It's kind of sad to think that the Polynesian Cultural Center's evening show Horizons is no more. The last show was Thursday, July 23, 2009. Countless students have taken part in the production over the past 14 years. It was the longest running evening show in the Center's history. As one of those who took part in the opening and production run of the new show, it is bitter sweet to say the least. Looking at the final shows and comparing them to the first few years, there are many, many differences.
Actually the last few years are completely different from the past. It's as if they were actually two different shows. Many numbers were cut or replaced and dance costumes changed. I think the Hawaii, Fiji and Maori probably saw the most changes. Remember the malo's for the men in Hawaii or the bow ties (did I just say bow ties)? How about the Kava ceremony in Fiji? And the Maori section just had a different feel all together. Not that either is better, just different.
Starting the Horizons show right after the last show of Mana! The Spirit of our People was a test and challenge for the Center. I can remember Newell Dayley (the original producer) working behind the scenes with the section dance instructors. He got the whole production rolling and mapped out what needed to be done to make the transition. Differences in opinion and a cool audience response led to a quick learning curve once the show finally opened, behind schedule (as Ha-The Breathe of Life has also proven and just about every other Center production) and including countless late night rehearsals. He was caught between management and culture. The original Horizons had a dramatic take similar to Polynesian Odyssey (the only IMAX production the Center has ever produced). Dramatic lighting, smoke and water effects enhanced the action on stage sometimes leading to overshadowing the culture. The unrealistic pressure to make a spectacularly better show than Mana! probably contributed to the problems that the show had in the beginning.
The $2 million dollar start up costs for the costumes, stage modifications, new lighting and rehearsal and development were looking to be a financial money pit. With a new producer came a whole new set of costumes, music and production numbers. A new opening sequence and the dropping of the approach to the theme also took place. It was an entirely new show. Enter Horizons - Where the Sea Meets the Sky 2.0
In any event, the heart and soul of any of the shows I was involved with was the section instructors, assistants and theater managers (Delsa Moe, Raymond Mariteragi, Eti Eves, Billy Tenney and David Tiave). I can't begin to let them know how much they made the show what it was and for teaching not only the dances, but the culture. Nikki Wallace (Maori), Keith Awai (Hawaii), Vai Fa'amaligi (Samoa), Regina Pasi (Tahiti), Fasi Tovo (Tonga), and Joe Tulele (Fiji). I have missed seeing these uncles and aunties and their influence, knowledge of the culture, encouragement and discipline. Auntie Nikki and Auntie Vai have sadly since passed away. Sometimes I have a chance to catch up with Regina and Keith but there are times I miss being backstage and being in that environment. It's an experience that if you have the opportunity, you should not miss.
Flash forward 6 months later. A new producer a new approach. Tommy Taurima, a New Zealand Maori dance group producer took the reigns. Known probably most for his song - Terina, Uncle Tommy was a larger than life character, both physically and figuratively. I do not know where he is, but I suspect he is back in New Zealand. He remade the show and let the instructors do what they do best - teach and choreograph. The Horizons 2.0 production even had his signature song - Terina in the Maori section.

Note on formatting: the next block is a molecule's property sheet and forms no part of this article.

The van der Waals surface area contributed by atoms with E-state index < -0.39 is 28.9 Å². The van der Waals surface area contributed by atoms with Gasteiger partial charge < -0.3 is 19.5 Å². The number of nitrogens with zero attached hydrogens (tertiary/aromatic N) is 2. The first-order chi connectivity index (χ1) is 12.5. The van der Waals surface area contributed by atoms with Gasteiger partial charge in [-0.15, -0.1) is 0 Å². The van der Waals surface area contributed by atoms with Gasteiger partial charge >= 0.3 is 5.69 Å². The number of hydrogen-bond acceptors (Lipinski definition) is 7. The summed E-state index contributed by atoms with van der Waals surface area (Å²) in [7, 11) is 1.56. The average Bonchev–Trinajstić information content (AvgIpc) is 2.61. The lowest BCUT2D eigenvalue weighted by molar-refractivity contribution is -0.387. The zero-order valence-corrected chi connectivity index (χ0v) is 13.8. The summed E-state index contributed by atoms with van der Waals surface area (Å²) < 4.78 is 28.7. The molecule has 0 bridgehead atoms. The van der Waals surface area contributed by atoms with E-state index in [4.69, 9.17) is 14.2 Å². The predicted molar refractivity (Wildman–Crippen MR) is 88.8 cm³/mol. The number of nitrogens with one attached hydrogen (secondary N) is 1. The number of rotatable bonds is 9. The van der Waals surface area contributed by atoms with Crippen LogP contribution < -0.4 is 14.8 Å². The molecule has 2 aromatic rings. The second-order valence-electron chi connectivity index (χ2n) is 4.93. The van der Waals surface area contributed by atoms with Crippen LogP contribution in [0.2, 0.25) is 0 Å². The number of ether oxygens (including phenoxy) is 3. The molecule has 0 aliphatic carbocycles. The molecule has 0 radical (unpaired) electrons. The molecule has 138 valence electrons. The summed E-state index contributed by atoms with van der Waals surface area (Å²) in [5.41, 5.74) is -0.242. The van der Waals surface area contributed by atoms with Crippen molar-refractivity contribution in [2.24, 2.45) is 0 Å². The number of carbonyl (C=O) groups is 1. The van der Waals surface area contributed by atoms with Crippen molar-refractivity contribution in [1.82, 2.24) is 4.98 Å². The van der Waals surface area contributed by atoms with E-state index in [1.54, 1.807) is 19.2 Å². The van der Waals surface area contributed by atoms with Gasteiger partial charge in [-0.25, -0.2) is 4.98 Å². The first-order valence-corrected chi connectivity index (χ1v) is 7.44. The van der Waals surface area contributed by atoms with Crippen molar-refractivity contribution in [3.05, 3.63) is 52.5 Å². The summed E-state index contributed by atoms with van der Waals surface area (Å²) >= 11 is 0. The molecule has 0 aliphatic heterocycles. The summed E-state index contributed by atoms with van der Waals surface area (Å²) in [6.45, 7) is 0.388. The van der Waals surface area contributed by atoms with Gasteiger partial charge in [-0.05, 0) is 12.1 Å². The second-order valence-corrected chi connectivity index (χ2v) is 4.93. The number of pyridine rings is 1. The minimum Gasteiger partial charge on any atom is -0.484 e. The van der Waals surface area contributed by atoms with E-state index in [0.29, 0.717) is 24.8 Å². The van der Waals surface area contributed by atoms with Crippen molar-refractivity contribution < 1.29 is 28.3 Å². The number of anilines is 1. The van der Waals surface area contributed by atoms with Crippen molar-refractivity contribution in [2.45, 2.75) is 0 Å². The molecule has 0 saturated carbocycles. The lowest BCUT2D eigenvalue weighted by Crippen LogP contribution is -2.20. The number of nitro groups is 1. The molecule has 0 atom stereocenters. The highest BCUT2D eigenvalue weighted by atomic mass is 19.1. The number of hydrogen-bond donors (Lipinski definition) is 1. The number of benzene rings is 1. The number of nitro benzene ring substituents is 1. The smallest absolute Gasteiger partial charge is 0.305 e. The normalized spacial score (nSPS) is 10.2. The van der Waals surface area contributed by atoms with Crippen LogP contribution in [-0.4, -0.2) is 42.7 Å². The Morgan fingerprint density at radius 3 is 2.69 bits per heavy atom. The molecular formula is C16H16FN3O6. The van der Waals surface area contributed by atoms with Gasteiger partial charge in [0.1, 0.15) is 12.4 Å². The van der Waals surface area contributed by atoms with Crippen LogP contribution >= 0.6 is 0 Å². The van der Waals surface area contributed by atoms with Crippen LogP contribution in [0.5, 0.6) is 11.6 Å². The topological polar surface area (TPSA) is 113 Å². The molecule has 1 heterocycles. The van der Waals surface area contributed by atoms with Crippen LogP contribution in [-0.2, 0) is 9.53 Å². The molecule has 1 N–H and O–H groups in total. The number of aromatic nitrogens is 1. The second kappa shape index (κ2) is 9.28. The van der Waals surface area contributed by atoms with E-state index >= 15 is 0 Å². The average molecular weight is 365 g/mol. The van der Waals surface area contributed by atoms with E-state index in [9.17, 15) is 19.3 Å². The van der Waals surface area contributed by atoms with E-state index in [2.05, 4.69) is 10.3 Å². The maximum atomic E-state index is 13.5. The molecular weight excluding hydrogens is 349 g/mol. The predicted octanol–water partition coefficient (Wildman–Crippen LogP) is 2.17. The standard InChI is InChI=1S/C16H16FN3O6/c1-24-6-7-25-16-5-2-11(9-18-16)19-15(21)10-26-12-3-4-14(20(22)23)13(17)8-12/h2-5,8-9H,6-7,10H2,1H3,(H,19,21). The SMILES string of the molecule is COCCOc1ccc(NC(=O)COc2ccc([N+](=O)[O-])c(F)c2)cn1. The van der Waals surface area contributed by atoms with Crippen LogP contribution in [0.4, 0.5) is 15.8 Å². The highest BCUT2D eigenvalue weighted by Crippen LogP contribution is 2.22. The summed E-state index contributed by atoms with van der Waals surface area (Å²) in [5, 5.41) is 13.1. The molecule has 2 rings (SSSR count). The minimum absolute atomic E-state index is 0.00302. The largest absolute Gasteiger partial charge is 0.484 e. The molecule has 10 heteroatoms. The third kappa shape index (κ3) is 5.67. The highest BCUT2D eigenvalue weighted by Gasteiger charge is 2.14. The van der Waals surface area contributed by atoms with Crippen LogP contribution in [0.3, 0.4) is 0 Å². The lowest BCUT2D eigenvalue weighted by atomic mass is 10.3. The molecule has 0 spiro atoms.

Sadly, Horizons marked the change from relying on the instructors behind the scenes. After the changes, the instructors were moved back to the island villages. Even though we had the theater managers and section assistants, there was something definitely missing. I'll just leave it at that.
Flash forward to 2009 - Horizons 3.0+. Is it me or does it seem that there are less dancers? Budget cutbacks (probably because of the $3 million price tag for the new show), I assume. A new generation of dancers has taken the stage. Thinking that some of these dancers are my friends kids is kind of depressing. Am I that old? After countless performances, dancers, ushers, tech crews, seamstresses, and support staff, Horizons has finally set for the last time at the Polynesian Cultural Center. I can only hope that those involved in the new show will be able to enjoy their time there as much as I did.
I couldn't close without thinking and writing about some of the memorable moments I had.
- Opening night (Horizons 1.0) I hit my eyebrow while swinging my patu. At least I think it was my patu and not the guy next to me. Came backstage after the number and couldn't see because the blood was coming down over my eye.
- Eating fresh hot French bread and Samoan coco back stage on cold and rainy nights.
- Cast meetings
- Sitting on the top of the mountain waiting to light the torches and watching the stars and talking with the guys.
- Haka farewells
- Dancing in the rain
- Termite nights (try not to sing or open your mouth)
- Listening to Lamar (MC)
- Taking a break in the (air conditioned) instructors office
- Forgetting that the line up switched and I was supposed to be in the Hau'ula tunnel instead of the Kahuku tunnel.
- Getting haircuts backstage
- Getting fingers smashed with the kala'au sticks
- Getting hit by errant titi torea sticks (from 2 girls over!)
- The opening water curtain and the audience oooohing and aaaahing
- Double shows (I hear they haven't had them for quite awhile, but we had them often when I was there)